Resolving the timing problem of the globular clusters orbiting the Fornax dwarf galaxy

G. W. Angus, A. Diaferio

    Research output: Contribution to journalArticle

    18 Citations (Scopus)

    Abstract

    We re-investigate the old problem of the survival of the five globular clusters (GCs) orbiting the Fornax dwarf galaxy in both standard and modified Newtonian dynamics (MOND). For the first time in the history of the topic, we use accurate mass models for the Fornax dwarf, obtained through Jeans modelling of the recently published line-of-sight (LOS) velocity dispersion data, and we are also not resigned to circular orbits for the GCs. Previously conceived problems stem from fixing the starting distances of the globulars to be less than half the tidal radius. We relax this constraint since there is absolutely no evidence for it and show that the dark matter (DM) paradigm, with either cusped or cored DM profiles, has no trouble sustaining the orbits of the two least massive GCs for a Hubble time almost regardless of their initial distance from Fornax. The three most massive globulars can remain in orbit as long as their starting distances are marginally outside the tidal radius. The outlook for MOND is also not nearly as bleak as previously reported. Although dynamical friction (DF) inside the tidal radius is far stronger in MOND, outside DF is negligible due to the absence of stars. This allows highly radial orbits to survive, but more importantly circular orbits at distances more than 85 per cent of Fornax's tidal radius to survive indefinitely. The probability of the GCs being on circular orbits at this distance compared with their current projected distances is discussed and shown to be plausible. Finally, if we ignore the presence of the most massive globular (giving it a large LOS distance), we demonstrate that the remaining four globulars can survive within the tidal radius for the Hubble time with perfectly sensible orbits.

    Original languageEnglish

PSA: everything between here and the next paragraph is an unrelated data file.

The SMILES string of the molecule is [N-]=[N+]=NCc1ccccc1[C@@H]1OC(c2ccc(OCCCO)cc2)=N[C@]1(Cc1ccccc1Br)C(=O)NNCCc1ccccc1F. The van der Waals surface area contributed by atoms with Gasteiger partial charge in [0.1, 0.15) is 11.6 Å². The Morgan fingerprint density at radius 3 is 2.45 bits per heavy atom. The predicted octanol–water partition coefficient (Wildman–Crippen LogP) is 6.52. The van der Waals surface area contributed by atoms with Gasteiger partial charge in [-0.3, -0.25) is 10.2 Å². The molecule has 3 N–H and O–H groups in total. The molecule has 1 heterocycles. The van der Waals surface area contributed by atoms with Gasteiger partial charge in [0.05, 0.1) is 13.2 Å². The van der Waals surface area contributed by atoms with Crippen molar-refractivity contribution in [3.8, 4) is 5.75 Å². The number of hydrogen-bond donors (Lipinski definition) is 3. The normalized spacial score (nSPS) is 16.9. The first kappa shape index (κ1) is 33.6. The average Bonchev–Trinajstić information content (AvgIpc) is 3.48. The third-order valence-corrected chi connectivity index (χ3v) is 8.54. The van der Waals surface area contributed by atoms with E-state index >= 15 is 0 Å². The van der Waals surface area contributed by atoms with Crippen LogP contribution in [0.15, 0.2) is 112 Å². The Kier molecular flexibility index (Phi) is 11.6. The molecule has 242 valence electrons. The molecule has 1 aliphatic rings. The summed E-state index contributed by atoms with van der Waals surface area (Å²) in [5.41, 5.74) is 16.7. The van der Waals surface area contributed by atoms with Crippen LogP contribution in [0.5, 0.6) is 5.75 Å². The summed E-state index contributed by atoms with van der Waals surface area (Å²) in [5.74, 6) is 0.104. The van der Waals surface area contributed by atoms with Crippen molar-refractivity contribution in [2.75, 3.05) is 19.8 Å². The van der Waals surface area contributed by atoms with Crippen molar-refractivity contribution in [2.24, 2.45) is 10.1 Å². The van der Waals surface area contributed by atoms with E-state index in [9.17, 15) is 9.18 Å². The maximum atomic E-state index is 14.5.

Pages (from-to)887-893
    Number of pages7
    JournalMonthly Notices of the Royal Astronomical Society
    Volume396
    Issue number2
    DOIs
    Publication statusPublished - Jun 2009

    Fingerprint

    dwarf galaxies
    globular clusters
    friction
    time measurement
    circular orbits
    radii
    orbits
    line of sight
    history
    dark matter
    modeling
    sustaining
    stems
    fixing
    histories
    stars
    profiles

    All Science Journal Classification (ASJC) codes

    • Space and Planetary Science
    • Astronomy and Astrophysics

    Cite this

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    abstract = "We re-investigate the old problem of the survival of the five globular clusters (GCs) orbiting the Fornax dwarf galaxy in both standard and modified Newtonian dynamics (MOND). For the first time in the history of the topic, we use accurate mass models for the Fornax dwarf, obtained through Jeans modelling of the recently published line-of-sight (LOS) velocity dispersion data, and we are also not resigned to circular orbits for the GCs. Previously conceived problems stem from fixing the starting distances of the globulars to be less than half the tidal radius. We relax this constraint since there is absolutely no evidence for it and show that the dark matter (DM) paradigm, with either cusped or cored DM profiles, has no trouble sustaining the orbits of the two least massive GCs for a Hubble time almost regardless of their initial distance from Fornax. The three most massive globulars can remain in orbit as long as their starting distances are marginally outside the tidal radius. The outlook for MOND is also not nearly as bleak as previously reported. Although dynamical friction (DF) inside the tidal radius is far stronger in MOND, outside DF is negligible due to the absence of stars. This allows highly radial orbits to survive, but more importantly circular orbits at distances more than 85 per cent of Fornax's tidal radius to survive indefinitely. The probability of the GCs being on circular orbits at this distance compared with their current projected distances is discussed and shown to be plausible. Finally, if we ignore the presence of the most massive globular (giving it a large LOS distance), we demonstrate that the remaining four globulars can survive within the tidal radius for the Hubble time with perfectly sensible orbits.",
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    Resolving the timing problem of the globular clusters orbiting the Fornax dwarf galaxy. / Angus, G. W.; Diaferio, A.

    In: Monthly Notices of the Royal Astronomical Society, Vol. 396, No. 2, 06.2009, p. 887-893.

    Research output: Contribution to journalArticle

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    AU - Diaferio, A.

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